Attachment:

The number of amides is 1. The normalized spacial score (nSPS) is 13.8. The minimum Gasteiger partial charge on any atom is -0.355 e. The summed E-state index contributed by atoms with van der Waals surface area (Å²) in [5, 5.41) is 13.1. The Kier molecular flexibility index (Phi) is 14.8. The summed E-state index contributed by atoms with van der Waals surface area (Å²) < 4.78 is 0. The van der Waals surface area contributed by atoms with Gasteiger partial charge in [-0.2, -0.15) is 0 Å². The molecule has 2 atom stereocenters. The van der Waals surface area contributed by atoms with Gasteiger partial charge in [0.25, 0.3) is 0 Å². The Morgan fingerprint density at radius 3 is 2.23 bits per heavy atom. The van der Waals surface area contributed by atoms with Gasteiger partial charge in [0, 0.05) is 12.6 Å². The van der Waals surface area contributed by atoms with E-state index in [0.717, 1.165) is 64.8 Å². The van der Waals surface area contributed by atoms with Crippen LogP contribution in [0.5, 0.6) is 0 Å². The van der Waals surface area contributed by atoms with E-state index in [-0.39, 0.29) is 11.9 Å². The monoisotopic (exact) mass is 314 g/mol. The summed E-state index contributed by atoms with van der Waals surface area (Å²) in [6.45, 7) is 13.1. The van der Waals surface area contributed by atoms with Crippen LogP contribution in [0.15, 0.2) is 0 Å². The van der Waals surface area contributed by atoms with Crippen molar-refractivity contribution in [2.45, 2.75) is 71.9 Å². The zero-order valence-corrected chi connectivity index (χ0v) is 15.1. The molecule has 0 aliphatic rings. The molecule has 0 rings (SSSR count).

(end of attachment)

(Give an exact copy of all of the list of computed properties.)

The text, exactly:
The number of amides is 1. The normalized spacial score (nSPS) is 13.8. The minimum Gasteiger partial charge on any atom is -0.355 e. The summed E-state index contributed by atoms with van der Waals surface area (Å²) in [5, 5.41) is 13.1. The Kier molecular flexibility index (Phi) is 14.8. The summed E-state index contributed by atoms with van der Waals surface area (Å²) < 4.78 is 0. The van der Waals surface area contributed by atoms with Gasteiger partial charge in [-0.2, -0.15) is 0 Å². The molecule has 2 atom stereocenters. The van der Waals surface area contributed by atoms with Gasteiger partial charge in [0.25, 0.3) is 0 Å². The Morgan fingerprint density at radius 3 is 2.23 bits per heavy atom. The van der Waals surface area contributed by atoms with Gasteiger partial charge in [0, 0.05) is 12.6 Å². The van der Waals surface area contributed by atoms with E-state index in [0.717, 1.165) is 64.8 Å². The van der Waals surface area contributed by atoms with Crippen LogP contribution in [0.5, 0.6) is 0 Å². The van der Waals surface area contributed by atoms with E-state index in [-0.39, 0.29) is 11.9 Å². The monoisotopic (exact) mass is 314 g/mol. The summed E-state index contributed by atoms with van der Waals surface area (Å²) in [6.45, 7) is 13.1. The van der Waals surface area contributed by atoms with Crippen LogP contribution in [0.15, 0.2) is 0 Å². The van der Waals surface area contributed by atoms with Crippen molar-refractivity contribution in [2.45, 2.75) is 71.9 Å². The zero-order valence-corrected chi connectivity index (χ0v) is 15.1. The molecule has 0 aliphatic rings. The molecule has 0 rings (SSSR count).